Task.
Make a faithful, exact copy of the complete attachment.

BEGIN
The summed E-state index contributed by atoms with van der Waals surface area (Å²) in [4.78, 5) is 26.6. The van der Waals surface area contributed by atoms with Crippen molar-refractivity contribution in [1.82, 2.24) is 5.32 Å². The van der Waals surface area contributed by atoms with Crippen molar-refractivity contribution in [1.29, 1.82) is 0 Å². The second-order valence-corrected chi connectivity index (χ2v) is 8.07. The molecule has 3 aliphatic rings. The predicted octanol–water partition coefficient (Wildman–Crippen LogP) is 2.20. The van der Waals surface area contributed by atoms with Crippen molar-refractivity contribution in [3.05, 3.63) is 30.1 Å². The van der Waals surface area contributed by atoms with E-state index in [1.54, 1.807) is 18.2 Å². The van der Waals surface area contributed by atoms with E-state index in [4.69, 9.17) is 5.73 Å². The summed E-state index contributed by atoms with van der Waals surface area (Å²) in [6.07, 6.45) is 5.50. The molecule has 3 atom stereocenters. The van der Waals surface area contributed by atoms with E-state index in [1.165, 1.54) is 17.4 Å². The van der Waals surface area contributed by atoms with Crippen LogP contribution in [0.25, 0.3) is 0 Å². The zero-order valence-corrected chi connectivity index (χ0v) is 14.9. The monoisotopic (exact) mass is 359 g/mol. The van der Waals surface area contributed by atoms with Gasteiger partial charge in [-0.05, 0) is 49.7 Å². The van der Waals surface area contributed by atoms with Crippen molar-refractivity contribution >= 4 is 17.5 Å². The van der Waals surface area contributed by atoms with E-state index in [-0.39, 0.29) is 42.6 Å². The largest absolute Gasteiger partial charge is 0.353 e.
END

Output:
The summed E-state index contributed by atoms with van der Waals surface area (Å²) in [4.78, 5) is 26.6. The van der Waals surface area contributed by atoms with Crippen molar-refractivity contribution in [1.82, 2.24) is 5.32 Å². The van der Waals surface area contributed by atoms with Crippen molar-refractivity contribution in [1.29, 1.82) is 0 Å². The second-order valence-corrected chi connectivity index (χ2v) is 8.07. The molecule has 3 aliphatic rings. The predicted octanol–water partition coefficient (Wildman–Crippen LogP) is 2.20. The van der Waals surface area contributed by atoms with Crippen molar-refractivity contribution in [3.05, 3.63) is 30.1 Å². The van der Waals surface area contributed by atoms with E-state index in [1.54, 1.807) is 18.2 Å². The van der Waals surface area contributed by atoms with E-state index in [4.69, 9.17) is 5.73 Å². The summed E-state index contributed by atoms with van der Waals surface area (Å²) in [6.07, 6.45) is 5.50. The molecule has 3 atom stereocenters. The van der Waals surface area contributed by atoms with E-state index in [1.165, 1.54) is 17.4 Å². The van der Waals surface area contributed by atoms with Crippen LogP contribution in [0.25, 0.3) is 0 Å². The zero-order valence-corrected chi connectivity index (χ0v) is 14.9. The monoisotopic (exact) mass is 359 g/mol. The van der Waals surface area contributed by atoms with Gasteiger partial charge in [-0.05, 0) is 49.7 Å². The van der Waals surface area contributed by atoms with Crippen molar-refractivity contribution >= 4 is 17.5 Å². The van der Waals surface area contributed by atoms with E-state index in [-0.39, 0.29) is 42.6 Å². The largest absolute Gasteiger partial charge is 0.353 e.